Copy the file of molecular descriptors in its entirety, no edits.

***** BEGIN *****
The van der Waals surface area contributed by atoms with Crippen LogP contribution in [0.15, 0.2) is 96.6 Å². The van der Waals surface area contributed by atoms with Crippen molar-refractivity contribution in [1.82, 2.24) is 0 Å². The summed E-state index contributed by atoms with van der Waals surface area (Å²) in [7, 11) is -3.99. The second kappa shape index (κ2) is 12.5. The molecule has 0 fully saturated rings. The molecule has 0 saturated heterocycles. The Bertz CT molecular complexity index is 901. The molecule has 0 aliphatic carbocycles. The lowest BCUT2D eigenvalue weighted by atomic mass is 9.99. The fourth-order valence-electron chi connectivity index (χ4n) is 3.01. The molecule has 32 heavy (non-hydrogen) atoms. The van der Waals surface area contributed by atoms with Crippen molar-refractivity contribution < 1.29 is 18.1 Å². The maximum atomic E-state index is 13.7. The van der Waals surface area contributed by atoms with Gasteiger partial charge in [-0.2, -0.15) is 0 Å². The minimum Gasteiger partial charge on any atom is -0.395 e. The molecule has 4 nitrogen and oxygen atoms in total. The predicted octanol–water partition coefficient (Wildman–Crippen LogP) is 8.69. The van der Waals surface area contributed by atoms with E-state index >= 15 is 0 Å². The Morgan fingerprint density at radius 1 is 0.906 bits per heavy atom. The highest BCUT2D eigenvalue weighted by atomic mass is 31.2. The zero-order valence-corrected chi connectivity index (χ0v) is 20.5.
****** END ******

The van der Waals surface area contributed by atoms with Crippen LogP contribution in [0.15, 0.2) is 96.6 Å². The van der Waals surface area contributed by atoms with Crippen molar-refractivity contribution in [1.82, 2.24) is 0 Å². The summed E-state index contributed by atoms with van der Waals surface area (Å²) in [7, 11) is -3.99. The second kappa shape index (κ2) is 12.5. The molecule has 0 fully saturated rings. The molecule has 0 saturated heterocycles. The Bertz CT molecular complexity index is 901. The molecule has 0 aliphatic carbocycles. The lowest BCUT2D eigenvalue weighted by atomic mass is 9.99. The fourth-order valence-electron chi connectivity index (χ4n) is 3.01. The molecule has 32 heavy (non-hydrogen) atoms. The van der Waals surface area contributed by atoms with Crippen molar-refractivity contribution < 1.29 is 18.1 Å². The maximum atomic E-state index is 13.7. The van der Waals surface area contributed by atoms with Gasteiger partial charge in [-0.2, -0.15) is 0 Å². The minimum Gasteiger partial charge on any atom is -0.395 e. The molecule has 4 nitrogen and oxygen atoms in total. The predicted octanol–water partition coefficient (Wildman–Crippen LogP) is 8.69. The van der Waals surface area contributed by atoms with E-state index >= 15 is 0 Å². The Morgan fingerprint density at radius 1 is 0.906 bits per heavy atom. The highest BCUT2D eigenvalue weighted by atomic mass is 31.2. The zero-order valence-corrected chi connectivity index (χ0v) is 20.5.